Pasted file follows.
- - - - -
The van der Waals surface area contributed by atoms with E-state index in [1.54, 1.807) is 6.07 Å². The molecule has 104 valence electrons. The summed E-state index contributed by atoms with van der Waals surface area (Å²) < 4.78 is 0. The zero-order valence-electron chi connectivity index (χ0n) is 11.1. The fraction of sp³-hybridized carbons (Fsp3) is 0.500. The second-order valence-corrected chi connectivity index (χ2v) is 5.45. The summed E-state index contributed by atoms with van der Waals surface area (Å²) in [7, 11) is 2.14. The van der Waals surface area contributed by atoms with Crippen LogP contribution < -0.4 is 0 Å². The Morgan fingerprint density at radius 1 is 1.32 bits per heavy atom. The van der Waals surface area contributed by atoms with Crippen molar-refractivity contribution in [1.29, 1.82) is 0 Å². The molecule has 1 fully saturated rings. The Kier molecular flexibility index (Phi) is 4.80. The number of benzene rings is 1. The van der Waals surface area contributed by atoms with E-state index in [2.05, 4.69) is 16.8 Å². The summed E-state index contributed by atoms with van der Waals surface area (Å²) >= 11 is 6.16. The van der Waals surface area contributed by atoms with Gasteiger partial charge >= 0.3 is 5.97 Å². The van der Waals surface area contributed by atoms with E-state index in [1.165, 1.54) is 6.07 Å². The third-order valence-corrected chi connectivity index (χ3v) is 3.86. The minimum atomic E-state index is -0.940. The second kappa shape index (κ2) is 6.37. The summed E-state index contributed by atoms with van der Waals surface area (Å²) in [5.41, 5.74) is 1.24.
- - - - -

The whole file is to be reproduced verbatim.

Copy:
The van der Waals surface area contributed by atoms with E-state index in [1.54, 1.807) is 6.07 Å². The molecule has 104 valence electrons. The summed E-state index contributed by atoms with van der Waals surface area (Å²) < 4.78 is 0. The zero-order valence-electron chi connectivity index (χ0n) is 11.1. The fraction of sp³-hybridized carbons (Fsp3) is 0.500. The second-order valence-corrected chi connectivity index (χ2v) is 5.45. The summed E-state index contributed by atoms with van der Waals surface area (Å²) in [7, 11) is 2.14. The van der Waals surface area contributed by atoms with Crippen LogP contribution < -0.4 is 0 Å². The Morgan fingerprint density at radius 1 is 1.32 bits per heavy atom. The van der Waals surface area contributed by atoms with Crippen molar-refractivity contribution in [1.29, 1.82) is 0 Å². The molecule has 1 fully saturated rings. The Kier molecular flexibility index (Phi) is 4.80. The number of benzene rings is 1. The van der Waals surface area contributed by atoms with E-state index in [2.05, 4.69) is 16.8 Å². The summed E-state index contributed by atoms with van der Waals surface area (Å²) >= 11 is 6.16. The van der Waals surface area contributed by atoms with Gasteiger partial charge >= 0.3 is 5.97 Å². The van der Waals surface area contributed by atoms with E-state index in [1.165, 1.54) is 6.07 Å². The third-order valence-corrected chi connectivity index (χ3v) is 3.86. The minimum atomic E-state index is -0.940. The second kappa shape index (κ2) is 6.37. The summed E-state index contributed by atoms with van der Waals surface area (Å²) in [5.41, 5.74) is 1.24.